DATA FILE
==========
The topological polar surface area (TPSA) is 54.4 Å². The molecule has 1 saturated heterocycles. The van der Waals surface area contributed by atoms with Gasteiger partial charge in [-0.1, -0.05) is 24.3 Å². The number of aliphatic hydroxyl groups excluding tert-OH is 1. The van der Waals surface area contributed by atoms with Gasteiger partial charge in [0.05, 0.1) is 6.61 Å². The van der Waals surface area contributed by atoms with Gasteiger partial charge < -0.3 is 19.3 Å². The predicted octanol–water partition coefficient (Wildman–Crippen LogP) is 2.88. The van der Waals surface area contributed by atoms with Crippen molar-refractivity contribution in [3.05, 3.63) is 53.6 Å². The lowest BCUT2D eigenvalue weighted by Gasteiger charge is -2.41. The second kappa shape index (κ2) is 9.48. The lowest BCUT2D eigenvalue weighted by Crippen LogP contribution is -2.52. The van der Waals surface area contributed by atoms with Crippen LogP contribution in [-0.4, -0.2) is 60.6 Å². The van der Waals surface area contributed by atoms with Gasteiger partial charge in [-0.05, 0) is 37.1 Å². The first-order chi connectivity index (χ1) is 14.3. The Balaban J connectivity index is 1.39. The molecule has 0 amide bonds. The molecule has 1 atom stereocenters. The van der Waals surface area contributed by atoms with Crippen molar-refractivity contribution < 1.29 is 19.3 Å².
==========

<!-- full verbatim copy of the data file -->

The topological polar surface area (TPSA) is 54.4 Å². The molecule has 1 saturated heterocycles. The van der Waals surface area contributed by atoms with Gasteiger partial charge in [-0.1, -0.05) is 24.3 Å². The number of aliphatic hydroxyl groups excluding tert-OH is 1. The van der Waals surface area contributed by atoms with Gasteiger partial charge in [0.05, 0.1) is 6.61 Å². The van der Waals surface area contributed by atoms with Gasteiger partial charge < -0.3 is 19.3 Å². The predicted octanol–water partition coefficient (Wildman–Crippen LogP) is 2.88. The van der Waals surface area contributed by atoms with Crippen molar-refractivity contribution in [3.05, 3.63) is 53.6 Å². The lowest BCUT2D eigenvalue weighted by Gasteiger charge is -2.41. The second kappa shape index (κ2) is 9.48. The lowest BCUT2D eigenvalue weighted by Crippen LogP contribution is -2.52. The van der Waals surface area contributed by atoms with Crippen LogP contribution in [-0.4, -0.2) is 60.6 Å². The van der Waals surface area contributed by atoms with Gasteiger partial charge in [-0.05, 0) is 37.1 Å². The first-order chi connectivity index (χ1) is 14.3. The Balaban J connectivity index is 1.39. The molecule has 0 amide bonds. The molecule has 1 atom stereocenters. The van der Waals surface area contributed by atoms with Crippen molar-refractivity contribution < 1.29 is 19.3 Å².